Similarly in Acts 28, the Christians from Rome go out to meet Paul while he is still outside their city gates, because they are so eager to welcome him. “The believers from there, when they heard of us, came as far as the Forum of Apius and Three Taverns to meet us,” Acts records. Paul does not then switch directions and take the Christians away from their city after they go out to “meet” him. Rather, Paul accompanies them back where they came from—into their city.
Paul’s use of the same word “meet” in First Thessalonians would suggest that Paul is proclaiming a similar “meeting,” where both those who are alive and those who are dead go up to “meet” Christ in the air on his way back to earth, and then they accompany him the rest of the way back to earth as he “descends.” The central message of this passage is the resurrection of the dead. The image of meeting the Lord in the air underscores that every Christian—whether dead or alive—will be resurrected together to greet Jesus when he returns to earth. (pages 175-7)
To this rapturists respond that they never denied the existence of the apantesis. Rapturists fully expect a “public victory parade” with Christ leading the parade through the sky. Rapturists simply believe there is a seven-year span of time between the harpagesometha and the apantesis. Jesus will secretly Whoosh Up to Heaven the true Christians (dead or alive), and seven years later those people will march with Jesus through the sky on the victory parade.
Nonrapturists insist that there is no seven-year gap between the harpagesometha and the apantesis. Nonrapturists argue that the second coming of Christ will look like this:
• (1 Thess. 4:16) The Lord will issue a “cry of command.”
• (same verse) The archangel will “call.”
• (same verse) The “trumpet of the Lord will sound.”
• (same verse) Everyone will hear this trumpet.
• (1 Cor. 15:51-52) The sounding of “the last trumpet” will mark the raising of the dead, and the transformation of both dead and living from their mortal bodies into their eternal, glorified bodies.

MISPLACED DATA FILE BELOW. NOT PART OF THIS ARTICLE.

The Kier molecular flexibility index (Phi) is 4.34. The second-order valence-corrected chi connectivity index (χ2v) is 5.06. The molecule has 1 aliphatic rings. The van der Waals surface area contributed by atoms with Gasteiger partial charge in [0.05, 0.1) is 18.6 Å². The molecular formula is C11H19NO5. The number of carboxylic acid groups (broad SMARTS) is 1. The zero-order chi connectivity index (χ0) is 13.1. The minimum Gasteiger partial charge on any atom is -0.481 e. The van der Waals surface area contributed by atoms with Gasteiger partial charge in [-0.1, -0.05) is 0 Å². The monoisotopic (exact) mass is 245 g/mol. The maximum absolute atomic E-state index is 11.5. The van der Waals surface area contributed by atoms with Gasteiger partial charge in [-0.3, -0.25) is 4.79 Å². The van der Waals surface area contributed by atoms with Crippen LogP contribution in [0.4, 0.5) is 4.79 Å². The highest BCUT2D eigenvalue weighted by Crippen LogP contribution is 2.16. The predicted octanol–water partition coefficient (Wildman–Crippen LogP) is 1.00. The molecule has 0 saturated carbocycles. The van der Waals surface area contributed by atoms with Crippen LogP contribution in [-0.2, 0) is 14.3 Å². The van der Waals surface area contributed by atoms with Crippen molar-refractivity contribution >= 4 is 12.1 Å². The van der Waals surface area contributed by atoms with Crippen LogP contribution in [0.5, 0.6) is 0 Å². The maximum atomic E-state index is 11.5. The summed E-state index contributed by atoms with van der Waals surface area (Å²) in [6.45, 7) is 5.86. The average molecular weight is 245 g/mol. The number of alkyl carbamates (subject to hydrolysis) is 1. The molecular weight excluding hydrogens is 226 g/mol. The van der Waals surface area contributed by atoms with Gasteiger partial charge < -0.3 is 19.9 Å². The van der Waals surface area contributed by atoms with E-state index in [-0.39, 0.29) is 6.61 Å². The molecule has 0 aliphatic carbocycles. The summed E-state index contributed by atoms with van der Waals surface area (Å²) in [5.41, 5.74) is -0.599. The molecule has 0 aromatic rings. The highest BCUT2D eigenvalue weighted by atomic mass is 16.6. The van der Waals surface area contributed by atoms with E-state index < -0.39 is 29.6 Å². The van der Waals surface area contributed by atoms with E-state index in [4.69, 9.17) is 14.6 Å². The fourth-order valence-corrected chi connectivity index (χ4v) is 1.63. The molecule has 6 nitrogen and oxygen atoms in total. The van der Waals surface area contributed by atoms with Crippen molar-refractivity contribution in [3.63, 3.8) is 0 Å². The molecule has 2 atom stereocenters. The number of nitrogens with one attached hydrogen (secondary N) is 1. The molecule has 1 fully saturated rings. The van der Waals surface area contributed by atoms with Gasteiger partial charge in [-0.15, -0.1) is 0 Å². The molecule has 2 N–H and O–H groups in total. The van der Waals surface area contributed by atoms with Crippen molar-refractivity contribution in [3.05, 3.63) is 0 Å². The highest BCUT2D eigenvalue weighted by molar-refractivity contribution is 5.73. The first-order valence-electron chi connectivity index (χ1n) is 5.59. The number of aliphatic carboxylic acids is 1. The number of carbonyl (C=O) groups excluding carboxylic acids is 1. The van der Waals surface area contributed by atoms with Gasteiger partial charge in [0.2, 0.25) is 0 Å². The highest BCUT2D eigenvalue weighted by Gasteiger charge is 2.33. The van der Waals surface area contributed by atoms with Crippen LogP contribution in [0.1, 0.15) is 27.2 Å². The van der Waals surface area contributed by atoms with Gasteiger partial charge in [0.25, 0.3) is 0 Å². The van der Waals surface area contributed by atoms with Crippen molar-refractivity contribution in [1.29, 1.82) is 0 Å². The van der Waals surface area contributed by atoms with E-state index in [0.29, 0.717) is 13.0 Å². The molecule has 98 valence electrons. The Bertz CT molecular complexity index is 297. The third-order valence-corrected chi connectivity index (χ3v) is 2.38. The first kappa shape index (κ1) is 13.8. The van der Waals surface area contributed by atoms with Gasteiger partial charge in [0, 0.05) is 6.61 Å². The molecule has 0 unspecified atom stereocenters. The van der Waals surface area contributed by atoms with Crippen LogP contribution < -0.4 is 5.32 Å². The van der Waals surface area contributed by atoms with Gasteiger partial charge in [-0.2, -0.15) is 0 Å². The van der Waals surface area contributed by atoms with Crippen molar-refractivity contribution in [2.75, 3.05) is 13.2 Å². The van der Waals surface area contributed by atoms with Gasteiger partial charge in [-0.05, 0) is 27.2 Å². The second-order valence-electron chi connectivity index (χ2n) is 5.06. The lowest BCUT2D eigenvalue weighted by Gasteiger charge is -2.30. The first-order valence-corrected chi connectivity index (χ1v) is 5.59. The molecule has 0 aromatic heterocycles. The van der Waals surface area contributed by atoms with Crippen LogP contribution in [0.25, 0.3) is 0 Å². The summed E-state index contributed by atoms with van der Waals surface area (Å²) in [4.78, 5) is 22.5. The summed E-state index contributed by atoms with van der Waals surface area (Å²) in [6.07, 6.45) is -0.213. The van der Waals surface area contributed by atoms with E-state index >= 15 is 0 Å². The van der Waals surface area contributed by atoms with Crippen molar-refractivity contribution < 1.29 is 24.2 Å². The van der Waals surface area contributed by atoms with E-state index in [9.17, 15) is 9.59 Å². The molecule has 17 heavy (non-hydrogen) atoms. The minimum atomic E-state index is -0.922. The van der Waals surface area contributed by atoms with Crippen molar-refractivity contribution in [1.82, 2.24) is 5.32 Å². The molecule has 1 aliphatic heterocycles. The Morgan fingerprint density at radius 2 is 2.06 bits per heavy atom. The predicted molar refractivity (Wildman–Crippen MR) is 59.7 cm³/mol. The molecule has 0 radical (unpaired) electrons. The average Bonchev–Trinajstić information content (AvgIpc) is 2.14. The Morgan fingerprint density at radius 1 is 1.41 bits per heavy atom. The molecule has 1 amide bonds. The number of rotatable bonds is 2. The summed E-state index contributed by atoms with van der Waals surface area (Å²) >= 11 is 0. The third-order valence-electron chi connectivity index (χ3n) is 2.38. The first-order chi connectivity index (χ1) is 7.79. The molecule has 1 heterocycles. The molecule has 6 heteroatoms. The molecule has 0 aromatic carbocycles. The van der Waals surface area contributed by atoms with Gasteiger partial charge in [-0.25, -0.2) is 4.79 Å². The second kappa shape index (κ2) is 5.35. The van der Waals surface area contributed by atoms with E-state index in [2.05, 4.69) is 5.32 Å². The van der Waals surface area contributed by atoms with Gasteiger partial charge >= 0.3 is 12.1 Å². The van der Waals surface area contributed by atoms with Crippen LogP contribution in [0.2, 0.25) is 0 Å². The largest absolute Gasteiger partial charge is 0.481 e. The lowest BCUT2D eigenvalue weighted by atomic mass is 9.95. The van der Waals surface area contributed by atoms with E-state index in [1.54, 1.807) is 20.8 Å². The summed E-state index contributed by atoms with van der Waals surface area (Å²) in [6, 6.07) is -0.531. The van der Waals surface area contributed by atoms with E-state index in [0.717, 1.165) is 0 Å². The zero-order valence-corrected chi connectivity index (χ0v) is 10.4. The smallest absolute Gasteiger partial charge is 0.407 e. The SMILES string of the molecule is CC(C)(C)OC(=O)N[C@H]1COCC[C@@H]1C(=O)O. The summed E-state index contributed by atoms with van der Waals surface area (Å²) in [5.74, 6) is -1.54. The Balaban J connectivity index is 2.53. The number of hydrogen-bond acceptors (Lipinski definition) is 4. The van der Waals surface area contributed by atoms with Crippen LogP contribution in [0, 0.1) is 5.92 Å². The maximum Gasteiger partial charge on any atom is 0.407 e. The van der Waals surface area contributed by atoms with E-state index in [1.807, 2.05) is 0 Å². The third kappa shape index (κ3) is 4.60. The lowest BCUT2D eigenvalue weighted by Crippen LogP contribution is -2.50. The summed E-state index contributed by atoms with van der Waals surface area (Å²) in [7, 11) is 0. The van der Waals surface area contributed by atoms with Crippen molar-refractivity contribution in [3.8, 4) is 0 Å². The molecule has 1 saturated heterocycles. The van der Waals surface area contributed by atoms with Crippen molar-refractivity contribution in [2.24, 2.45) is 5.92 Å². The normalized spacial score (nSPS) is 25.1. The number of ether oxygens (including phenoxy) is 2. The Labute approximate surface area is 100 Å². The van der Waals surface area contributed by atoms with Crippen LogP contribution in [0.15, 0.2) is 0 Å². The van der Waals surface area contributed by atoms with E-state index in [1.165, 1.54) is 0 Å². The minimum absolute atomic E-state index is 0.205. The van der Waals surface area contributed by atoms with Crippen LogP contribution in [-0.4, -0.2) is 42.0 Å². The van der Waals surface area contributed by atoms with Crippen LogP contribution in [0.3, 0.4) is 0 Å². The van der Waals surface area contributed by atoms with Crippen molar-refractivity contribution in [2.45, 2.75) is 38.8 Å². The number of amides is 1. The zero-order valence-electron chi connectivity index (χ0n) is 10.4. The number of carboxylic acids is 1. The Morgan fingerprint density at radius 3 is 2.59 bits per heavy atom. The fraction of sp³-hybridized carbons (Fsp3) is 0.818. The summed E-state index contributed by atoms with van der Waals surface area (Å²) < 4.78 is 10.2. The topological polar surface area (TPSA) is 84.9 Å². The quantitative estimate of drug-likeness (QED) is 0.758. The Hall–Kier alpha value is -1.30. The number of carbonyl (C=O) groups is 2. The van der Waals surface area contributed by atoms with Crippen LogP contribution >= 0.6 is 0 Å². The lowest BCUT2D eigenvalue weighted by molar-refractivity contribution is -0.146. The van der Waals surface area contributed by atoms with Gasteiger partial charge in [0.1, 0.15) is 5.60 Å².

• (John 6:39-40, 44, 54 and John 11:24) Jesus and his friend Martha plainly state that the dead will rise on The Last Day.
• (Matt. 25:31-46) The judgment of the righteous and the wicked will be at the same time, on the Last Day.
• (1 Thess. 4:17) Paul, who is a Pharisee and a lawyer and fluent in koine Greek, used two words that refer to irresistible and public events, like a victory parade or honor escort. Paul chose not to use words that refer to “secret commando raid and rescue, followed by a victory parade seven years later” and instead chose to use words that refer to a public victory parade or honor escort on the same day that the people are called to Him.
• (1 Thess. 4:17) Paul, who is a Pharisee and a lawyer and fluent in koine Greek, knows how important it is to put things in writing and to do it correctly and thoroughly. Paul did not put a seven-year gap between the harpagesometha (“being caught up in the air”) and the apantesis (the “meeting”) because there is no seven-year gap between them.
• (Titus 2:13) The “blessed hope” and the “glorious appearing” are the same event on the same day.
• (2 Peter 3:10) The heavens will “disappear with a roar.”
• (Rev. 1:7) When Christ returns every eye shall see him.
Nonrapturists then argue that rapturism teaches these verses really mean:
• (1 Thess. 4:16) The Lord will issue a “cry of command” (except that it will be a silent cry or else he will not cry).
• (same verse) The archangel will “call” (except that it will be a silent call or else the archangel will not call).